Background: The 22q11 deletion syndrome (22q11DS) is one of the most common multiple anomaly syndromes, with an incidence of approximately one per 4000 newborns. Although a patient may have several not too severe symptoms, the cumulative effect may be substantial disability. The aim of this study was to explore and describe parents' experiences of the diagnostic process and of being parents of a child with 22q11DS.
Methods: Open, tape-recorded interviews were carried out with 12 parents. The interviews were analysed in accordance with classical grounded theory.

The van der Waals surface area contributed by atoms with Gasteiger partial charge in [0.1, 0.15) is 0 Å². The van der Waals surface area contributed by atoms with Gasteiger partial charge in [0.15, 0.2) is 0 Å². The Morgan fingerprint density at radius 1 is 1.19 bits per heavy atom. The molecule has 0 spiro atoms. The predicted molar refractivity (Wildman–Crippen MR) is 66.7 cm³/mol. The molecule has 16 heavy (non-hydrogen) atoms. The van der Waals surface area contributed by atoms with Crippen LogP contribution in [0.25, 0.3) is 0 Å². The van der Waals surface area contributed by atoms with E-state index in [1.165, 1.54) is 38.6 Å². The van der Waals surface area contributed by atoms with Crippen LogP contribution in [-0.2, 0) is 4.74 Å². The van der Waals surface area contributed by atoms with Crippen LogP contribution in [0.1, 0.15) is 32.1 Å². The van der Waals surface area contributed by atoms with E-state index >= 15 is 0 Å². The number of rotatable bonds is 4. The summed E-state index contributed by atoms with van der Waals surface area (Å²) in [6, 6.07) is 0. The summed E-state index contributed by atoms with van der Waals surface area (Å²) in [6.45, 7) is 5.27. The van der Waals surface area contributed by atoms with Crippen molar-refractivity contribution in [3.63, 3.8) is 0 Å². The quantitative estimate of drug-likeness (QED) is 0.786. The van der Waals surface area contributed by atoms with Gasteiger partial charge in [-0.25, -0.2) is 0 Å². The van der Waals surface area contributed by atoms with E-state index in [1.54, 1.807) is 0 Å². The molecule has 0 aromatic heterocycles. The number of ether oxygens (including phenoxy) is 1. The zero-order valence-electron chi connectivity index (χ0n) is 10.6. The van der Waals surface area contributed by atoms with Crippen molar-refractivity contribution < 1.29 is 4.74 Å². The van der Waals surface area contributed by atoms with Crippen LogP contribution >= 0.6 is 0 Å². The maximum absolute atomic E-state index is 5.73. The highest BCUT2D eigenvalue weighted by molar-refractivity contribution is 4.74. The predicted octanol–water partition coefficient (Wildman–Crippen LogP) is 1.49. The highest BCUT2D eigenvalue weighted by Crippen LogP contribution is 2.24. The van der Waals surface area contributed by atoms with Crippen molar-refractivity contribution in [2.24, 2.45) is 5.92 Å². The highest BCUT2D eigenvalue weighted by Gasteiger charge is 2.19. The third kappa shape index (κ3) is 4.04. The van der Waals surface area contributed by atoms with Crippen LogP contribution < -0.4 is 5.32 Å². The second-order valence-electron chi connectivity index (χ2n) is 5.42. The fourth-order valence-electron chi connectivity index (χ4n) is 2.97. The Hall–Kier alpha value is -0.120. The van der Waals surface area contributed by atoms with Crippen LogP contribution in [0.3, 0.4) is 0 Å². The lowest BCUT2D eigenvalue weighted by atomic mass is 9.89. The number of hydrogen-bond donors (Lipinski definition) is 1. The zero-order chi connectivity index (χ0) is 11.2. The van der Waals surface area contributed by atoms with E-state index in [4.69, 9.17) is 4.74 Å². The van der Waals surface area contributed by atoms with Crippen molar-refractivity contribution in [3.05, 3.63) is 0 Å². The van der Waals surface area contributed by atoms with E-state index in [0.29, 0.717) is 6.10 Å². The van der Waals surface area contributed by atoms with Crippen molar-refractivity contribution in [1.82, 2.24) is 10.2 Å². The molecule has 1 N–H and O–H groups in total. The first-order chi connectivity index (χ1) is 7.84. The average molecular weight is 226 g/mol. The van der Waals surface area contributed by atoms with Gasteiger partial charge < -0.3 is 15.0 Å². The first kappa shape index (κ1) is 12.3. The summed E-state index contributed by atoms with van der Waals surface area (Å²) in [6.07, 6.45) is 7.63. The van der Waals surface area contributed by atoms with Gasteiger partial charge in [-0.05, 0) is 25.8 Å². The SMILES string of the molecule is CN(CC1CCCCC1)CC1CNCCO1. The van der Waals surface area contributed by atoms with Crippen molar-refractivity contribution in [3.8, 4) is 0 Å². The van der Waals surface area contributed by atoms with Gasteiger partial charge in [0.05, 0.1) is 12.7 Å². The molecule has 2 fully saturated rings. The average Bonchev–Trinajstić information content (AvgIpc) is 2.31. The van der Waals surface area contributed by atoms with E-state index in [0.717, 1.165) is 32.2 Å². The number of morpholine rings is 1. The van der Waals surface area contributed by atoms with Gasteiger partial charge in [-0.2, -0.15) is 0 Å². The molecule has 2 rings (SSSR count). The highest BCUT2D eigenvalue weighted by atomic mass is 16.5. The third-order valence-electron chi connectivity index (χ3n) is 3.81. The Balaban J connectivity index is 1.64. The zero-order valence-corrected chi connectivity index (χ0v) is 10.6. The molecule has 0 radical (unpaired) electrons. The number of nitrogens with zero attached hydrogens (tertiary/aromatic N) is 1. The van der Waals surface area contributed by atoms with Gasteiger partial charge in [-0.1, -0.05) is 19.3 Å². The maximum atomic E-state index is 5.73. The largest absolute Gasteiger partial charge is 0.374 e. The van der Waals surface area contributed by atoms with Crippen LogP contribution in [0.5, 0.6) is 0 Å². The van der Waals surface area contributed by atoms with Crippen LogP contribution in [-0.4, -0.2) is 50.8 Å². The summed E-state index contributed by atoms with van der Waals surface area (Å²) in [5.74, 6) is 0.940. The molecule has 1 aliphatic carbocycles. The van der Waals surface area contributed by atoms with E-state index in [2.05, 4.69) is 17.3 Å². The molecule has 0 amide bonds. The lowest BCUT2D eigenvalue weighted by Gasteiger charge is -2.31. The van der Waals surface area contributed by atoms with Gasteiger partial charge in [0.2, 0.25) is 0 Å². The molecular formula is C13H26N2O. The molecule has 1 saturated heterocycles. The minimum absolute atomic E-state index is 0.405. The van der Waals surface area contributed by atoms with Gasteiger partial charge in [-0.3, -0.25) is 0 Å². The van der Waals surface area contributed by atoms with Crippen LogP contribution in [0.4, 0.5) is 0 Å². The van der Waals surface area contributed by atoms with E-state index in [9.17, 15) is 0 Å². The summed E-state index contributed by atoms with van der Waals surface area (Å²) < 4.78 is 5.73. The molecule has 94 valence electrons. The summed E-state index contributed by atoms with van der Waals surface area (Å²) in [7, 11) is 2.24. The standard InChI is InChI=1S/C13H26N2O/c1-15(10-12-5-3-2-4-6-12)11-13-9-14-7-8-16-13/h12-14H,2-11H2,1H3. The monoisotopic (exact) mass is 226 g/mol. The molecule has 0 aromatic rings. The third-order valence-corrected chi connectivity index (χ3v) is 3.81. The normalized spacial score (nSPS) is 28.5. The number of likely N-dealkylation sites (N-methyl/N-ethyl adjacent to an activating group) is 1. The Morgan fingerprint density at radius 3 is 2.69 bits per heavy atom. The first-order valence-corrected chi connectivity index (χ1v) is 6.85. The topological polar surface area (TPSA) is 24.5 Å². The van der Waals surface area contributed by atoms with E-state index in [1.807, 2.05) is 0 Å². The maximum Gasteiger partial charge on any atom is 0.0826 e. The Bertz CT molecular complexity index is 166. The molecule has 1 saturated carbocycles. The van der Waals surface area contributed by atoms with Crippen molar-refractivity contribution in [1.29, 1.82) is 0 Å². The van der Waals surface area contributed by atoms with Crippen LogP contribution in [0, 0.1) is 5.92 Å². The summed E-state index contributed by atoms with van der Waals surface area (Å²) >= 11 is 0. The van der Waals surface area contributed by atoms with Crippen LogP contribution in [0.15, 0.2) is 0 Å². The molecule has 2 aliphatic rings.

Results: The analysis show that parents describe the disclosure of their child's medical diagnosis as two-sided, ambivalence between relief and sorrow, and the differences between these two aspects were related to the age of the child at time of diagnosis as well as to the problems and symptoms that had led to the diagnosis. Different strategies for handling this ambivalence are presented in the categories.
Conclusions: Our conclusions are that information must be individually tailored, and there is no standard format for how to describe the syndrome to the parents. After disclosure, scheduled appointments for follow-up on diagnosis-related information is essential.